Selected by Bunkong Tuon, Poetry Editor

Raymond P. Hammond: Three Poems


You were supposed to outlive me
to hold all my secrets for me
when I am gone to know, be
a witness to my entire life
just as I had dictated it
during long winding forest walks
and those longer cold winter nights.

That subtle canine smirk you showed
each time someone pried hard to ask
about my life, you knew it was you
I chose to be my sole, silent
biographer. So, as the vet
administered the second vial,
I knew when your eyes closed, breathing
stopped, you took my memories
along with your memories, too.

Sitting in the 5 o’clock sun
the shadows long across the lawn
I ask you, what was it all for?
Your first romp through your first, fresh snow.
Your first romp in the surf, the leaves?
Everything that I pointed
out to you, and you out to me,
these things you patiently pondered
you would sniff and study and sniff
your tail registering varied
levels of your wonderment
like needles on a seismograph
recording precise magnitudes
of impacts you had on this earth.
Your dignified self sitting stone-
still like one of those high-hatted
King’s Guard at Buckingham Palace
only your eyes shift side-to-side
like paintings in a Scooby Doo
episode, you watch a squirrel
with false sense of security
trying to elicit response
like an American tourist
lacking respect for tradition.

Your cantankerous self sitting
and staring at me from mid-path
when you wanted to go this way
and I wanted to go that way
you would always win, but I would
always learn things novel and new.

Now you have turned down your own path
where I cannot yet follow you.
I sit steadfast in the middle
of the path watching you look back
at me and I can tell that you’re
on the scent of something bigger
than life. I put my ear to your
urn and hold it like a conch shell
that plays not surf sounds of the beach
but whispers of wisdom from you.


In Rapture

the racing scull glides lithely
across the mirrored stillness
of lake lackawanna, oars
slicing open the surface
with surgical precision,
a low flying swallowtail’s
tail etches the glimmer glass

the silence shattered only
by the count of the coxswain
keeping the rows of rowers
precisely synchronized
as on an ancient trireme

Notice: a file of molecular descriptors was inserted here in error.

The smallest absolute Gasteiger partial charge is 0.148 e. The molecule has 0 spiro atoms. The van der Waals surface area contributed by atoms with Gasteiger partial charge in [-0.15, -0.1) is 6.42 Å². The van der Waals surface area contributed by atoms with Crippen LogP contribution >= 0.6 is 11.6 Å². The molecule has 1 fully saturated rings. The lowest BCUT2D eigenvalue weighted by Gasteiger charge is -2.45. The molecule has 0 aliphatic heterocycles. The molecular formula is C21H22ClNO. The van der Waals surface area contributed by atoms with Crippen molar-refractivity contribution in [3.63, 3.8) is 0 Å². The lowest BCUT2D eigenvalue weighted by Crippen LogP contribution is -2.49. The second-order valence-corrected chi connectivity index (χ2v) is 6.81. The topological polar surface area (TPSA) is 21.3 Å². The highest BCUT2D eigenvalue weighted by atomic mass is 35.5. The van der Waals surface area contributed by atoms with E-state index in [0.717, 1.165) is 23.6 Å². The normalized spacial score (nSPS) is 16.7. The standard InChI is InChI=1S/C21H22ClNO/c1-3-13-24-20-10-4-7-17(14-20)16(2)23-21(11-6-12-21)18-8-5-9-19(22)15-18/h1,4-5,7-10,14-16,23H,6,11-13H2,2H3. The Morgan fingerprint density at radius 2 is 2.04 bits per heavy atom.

the tick tock tick tock of clocks
music before the downbeat


Catching the Rabbit

“I want more life, fucker.” —Roy Batty in Blade Runner

If there is a god, goddamn him. How dare an all knowing, all present being create a world based upon servitude where we are forced to work our entire lives. And not just work hard, but work hard at working harder than others just to be rewarded even a little; to get even a whiff of pie slice; to get a watch; to get a badge; to get nothing after spending most of our years working. This in a society so centered around work that to be the perfect citizen is to drop dead on the day of retirement. That way we do not spend one day on the dole. The dole we earned. All the while being subservient to ignorance and stupidity in other people and their superficial beliefs who are superior to us because they claim to worship you more. Do you really like having your ass kissed regularly by these people who enslave everything to competition including who loves you more, who loves you correctly, whose getting into heaven? To explain why we work so much, those better than us invoke the christian work ethic. This makes our work virtuous and spares us from the idle hands of the devil. This marriage of religion and capitalism gives capitalism your blessing and makes it a holy thing while capitalism fills the coffers of your most ardent shysters and it keeps us inline and quiet and working sheep because our work then has a bearing on our salvation. What a fucking mess. That is not love. Pass the goddamned collection plate. That is why the constant fear and intimidation and competition shoved up our assholes on a daily basis is the modus operandi of both preachers and politicians selling the magical and mysterious nothingness of you as an old man sitting on a cloud pressing buttons. And then—then—when we reach a point where we are allowed by this minion-based society to take a step back and enjoy life we are too infirm or tired or medicated to enjoy it and then like moses only being allowed to see into the promised land just before you smote him for simply smiting a rock. We, who do not even have such a trivial offense on our record at birth, are just like a dog at the race track: the only way we will ever catch the rabbit is when the race is over. Looking back before the finish line we realize that we were condemned from the get-go to never really make it, but just glimpse a paradise called retirement before sinking back into the earth clutching a filthy, fake rabbit.


cover of Poetic Amusement by Raymond P. Hammond
Poetic Amusement by Raymond P. Hammond

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